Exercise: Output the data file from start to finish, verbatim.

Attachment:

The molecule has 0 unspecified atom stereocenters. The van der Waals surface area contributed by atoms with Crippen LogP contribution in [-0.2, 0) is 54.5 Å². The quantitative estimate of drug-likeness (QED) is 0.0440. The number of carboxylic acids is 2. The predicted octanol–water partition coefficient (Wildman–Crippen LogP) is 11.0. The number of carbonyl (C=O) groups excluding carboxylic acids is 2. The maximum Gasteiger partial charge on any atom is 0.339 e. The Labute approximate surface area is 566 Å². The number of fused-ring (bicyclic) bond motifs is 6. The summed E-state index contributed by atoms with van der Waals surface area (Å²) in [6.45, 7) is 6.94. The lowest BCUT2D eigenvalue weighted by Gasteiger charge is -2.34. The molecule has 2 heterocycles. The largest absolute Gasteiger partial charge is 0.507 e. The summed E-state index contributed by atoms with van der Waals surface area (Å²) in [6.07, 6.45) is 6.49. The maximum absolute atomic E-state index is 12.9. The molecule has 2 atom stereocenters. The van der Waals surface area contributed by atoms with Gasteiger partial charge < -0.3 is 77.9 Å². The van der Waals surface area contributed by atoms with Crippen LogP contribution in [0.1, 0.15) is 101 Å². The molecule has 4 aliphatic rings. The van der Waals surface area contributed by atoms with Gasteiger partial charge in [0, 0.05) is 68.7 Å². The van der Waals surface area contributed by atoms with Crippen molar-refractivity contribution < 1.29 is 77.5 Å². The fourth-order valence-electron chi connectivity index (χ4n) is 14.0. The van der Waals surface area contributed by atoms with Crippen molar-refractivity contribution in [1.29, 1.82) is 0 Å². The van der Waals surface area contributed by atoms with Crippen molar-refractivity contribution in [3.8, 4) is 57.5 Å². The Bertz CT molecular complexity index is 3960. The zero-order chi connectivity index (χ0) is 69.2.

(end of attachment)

The molecule has 0 unspecified atom stereocenters. The van der Waals surface area contributed by atoms with Crippen LogP contribution in [-0.2, 0) is 54.5 Å². The quantitative estimate of drug-likeness (QED) is 0.0440. The number of carboxylic acids is 2. The predicted octanol–water partition coefficient (Wildman–Crippen LogP) is 11.0. The number of carbonyl (C=O) groups excluding carboxylic acids is 2. The maximum Gasteiger partial charge on any atom is 0.339 e. The Labute approximate surface area is 566 Å². The number of fused-ring (bicyclic) bond motifs is 6. The summed E-state index contributed by atoms with van der Waals surface area (Å²) in [6.45, 7) is 6.94. The lowest BCUT2D eigenvalue weighted by Gasteiger charge is -2.34. The molecule has 2 heterocycles. The largest absolute Gasteiger partial charge is 0.507 e. The summed E-state index contributed by atoms with van der Waals surface area (Å²) in [6.07, 6.45) is 6.49. The maximum absolute atomic E-state index is 12.9. The molecule has 2 atom stereocenters. The van der Waals surface area contributed by atoms with Gasteiger partial charge < -0.3 is 77.9 Å². The van der Waals surface area contributed by atoms with Crippen LogP contribution in [0.1, 0.15) is 101 Å². The molecule has 4 aliphatic rings. The van der Waals surface area contributed by atoms with Gasteiger partial charge in [0, 0.05) is 68.7 Å². The van der Waals surface area contributed by atoms with Crippen molar-refractivity contribution < 1.29 is 77.5 Å². The fourth-order valence-electron chi connectivity index (χ4n) is 14.0. The van der Waals surface area contributed by atoms with Crippen molar-refractivity contribution in [1.29, 1.82) is 0 Å². The van der Waals surface area contributed by atoms with Crippen molar-refractivity contribution in [3.8, 4) is 57.5 Å². The Bertz CT molecular complexity index is 3960. The zero-order chi connectivity index (χ0) is 69.2.